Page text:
Orson Scott card was recently awarded the Margaret A. Edwards award for “lifetime achievement in writing for young adults”, and I am sort of torn on the issue. It is really hard for me to justify the ALA’s stance in looking at books for the merit of the writing, and to ignore the personal politics of the author. I completely stand behind the idea that it is important that we do not ban books or writers. But then again, I also wonder if Card were writing racist propaganda if he would have even been nominated. I am in no way saying that racism doesn’t exist in the ALA; on the contrary, I believe that it is so embedded in our culture that we often don’t even notice it. No one wants to be called out as a racist, so white people will do all kinds of stupid things, like naming their friends who are persons of color and attempting to be an ally while still not acknowledging the fact that all white people in the US are racist. It is so completely part of our American culture that there is no way we cannot be not racist. POC are targeted by police and incarcerated and basically still enslaved in this country, but it is totally cool to pretend that racism doesn’t exist.

But for some reason, homophobia continues to stand as one of the remaining acceptable -isms. Which is why we are even having these stupid marriage debates, or why I feel like I have to keep calling out dumbasses for saying horrible shit. Because there are no real repercussions for being homophobic (or racist, for that matter).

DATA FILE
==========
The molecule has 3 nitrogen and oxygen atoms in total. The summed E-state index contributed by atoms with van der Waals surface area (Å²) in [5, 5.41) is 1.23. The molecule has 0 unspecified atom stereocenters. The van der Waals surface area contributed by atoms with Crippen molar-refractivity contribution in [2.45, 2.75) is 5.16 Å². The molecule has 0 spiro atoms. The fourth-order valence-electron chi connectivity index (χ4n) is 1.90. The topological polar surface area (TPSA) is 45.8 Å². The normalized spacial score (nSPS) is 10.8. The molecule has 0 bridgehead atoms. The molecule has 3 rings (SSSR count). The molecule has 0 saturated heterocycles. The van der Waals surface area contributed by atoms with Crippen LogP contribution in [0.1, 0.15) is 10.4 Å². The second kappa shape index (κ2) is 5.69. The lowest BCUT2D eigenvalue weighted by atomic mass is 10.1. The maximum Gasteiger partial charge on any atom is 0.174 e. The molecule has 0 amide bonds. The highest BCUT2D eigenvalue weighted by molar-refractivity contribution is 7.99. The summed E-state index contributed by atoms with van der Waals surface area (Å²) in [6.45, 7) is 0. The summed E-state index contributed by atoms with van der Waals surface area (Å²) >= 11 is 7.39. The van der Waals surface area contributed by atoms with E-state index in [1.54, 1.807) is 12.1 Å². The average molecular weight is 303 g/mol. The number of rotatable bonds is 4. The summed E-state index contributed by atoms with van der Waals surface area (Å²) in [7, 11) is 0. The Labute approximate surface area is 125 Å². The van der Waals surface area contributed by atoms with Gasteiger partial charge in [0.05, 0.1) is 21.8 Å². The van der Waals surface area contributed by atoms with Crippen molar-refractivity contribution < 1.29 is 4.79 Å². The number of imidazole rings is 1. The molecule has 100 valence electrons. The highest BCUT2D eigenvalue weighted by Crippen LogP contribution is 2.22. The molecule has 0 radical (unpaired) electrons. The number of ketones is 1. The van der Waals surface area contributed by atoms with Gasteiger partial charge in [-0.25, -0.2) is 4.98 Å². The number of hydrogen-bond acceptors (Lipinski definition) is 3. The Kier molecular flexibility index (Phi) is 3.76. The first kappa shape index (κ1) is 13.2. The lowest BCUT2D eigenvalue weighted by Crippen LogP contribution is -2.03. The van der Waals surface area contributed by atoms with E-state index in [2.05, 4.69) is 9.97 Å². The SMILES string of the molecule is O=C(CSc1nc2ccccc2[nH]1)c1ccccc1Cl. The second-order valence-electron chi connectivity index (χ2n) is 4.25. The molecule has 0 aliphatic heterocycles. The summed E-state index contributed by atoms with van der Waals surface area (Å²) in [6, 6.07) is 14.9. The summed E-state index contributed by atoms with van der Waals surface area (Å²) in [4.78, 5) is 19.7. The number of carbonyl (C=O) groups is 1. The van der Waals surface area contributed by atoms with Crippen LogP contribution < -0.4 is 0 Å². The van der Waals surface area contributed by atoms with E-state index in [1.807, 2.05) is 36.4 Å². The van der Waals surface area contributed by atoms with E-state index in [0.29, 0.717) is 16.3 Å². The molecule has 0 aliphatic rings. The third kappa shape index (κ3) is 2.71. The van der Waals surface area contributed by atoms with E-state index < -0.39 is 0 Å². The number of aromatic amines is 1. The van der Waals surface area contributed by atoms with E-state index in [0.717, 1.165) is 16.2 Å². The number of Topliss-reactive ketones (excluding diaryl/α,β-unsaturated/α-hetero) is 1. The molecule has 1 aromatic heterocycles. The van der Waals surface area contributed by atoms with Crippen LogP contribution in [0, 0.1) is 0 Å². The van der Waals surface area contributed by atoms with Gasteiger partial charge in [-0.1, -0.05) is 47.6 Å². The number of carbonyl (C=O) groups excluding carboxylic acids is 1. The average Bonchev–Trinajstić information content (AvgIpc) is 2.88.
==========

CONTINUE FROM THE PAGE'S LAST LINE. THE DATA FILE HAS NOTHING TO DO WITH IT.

I don’t think we should ban Orson Scott Card whatsoever, but do I think there could’ve probably been another writer, possibly not a homophobic white male, that was worthy of receiving such a prestigious award? Of course.

Brian Kenney wrote an editorial in the School Library Journal about this conflict of interest, which is worth checking out. Also, here are links to some of Card’s homophobic articles, if you’re in the mood for fighting:

The Hypocrites of Homosexuality Really, there are so many good quotes here. He says gays are mentally ill hypocrites for not changing their behavior, but wanting to change the laws, and thus destroying the church (because obviously you can’t be religious and gay). Some favorite quotes:

“The Church has no room for those who, instead of repenting of homosexuality, wish it to become an acceptable behavior in the society of the Saints. They are wolves in sheep’s clothing, preaching meekness while attempting to devour the flock.” Again with the accusations of gay recruiters. I really need to get on this gay army thing…


“The goal of the polity is not to put homosexuals in jail. The goal is to discourage people from engaging in homosexual practices in the first place, and, when they nevertheless proceed in their homosexual behavior, to encourage them to do so discreetly, so as not to shake the confidence of the community in the polity’s ability to provide rules for safe, stable, dependable marriage and family relationships.”

Homosexual “Marriage” and Civilization in which he discusses that gay people already have marriage rights because they can get married to people of the opposite sex. Um…yeah.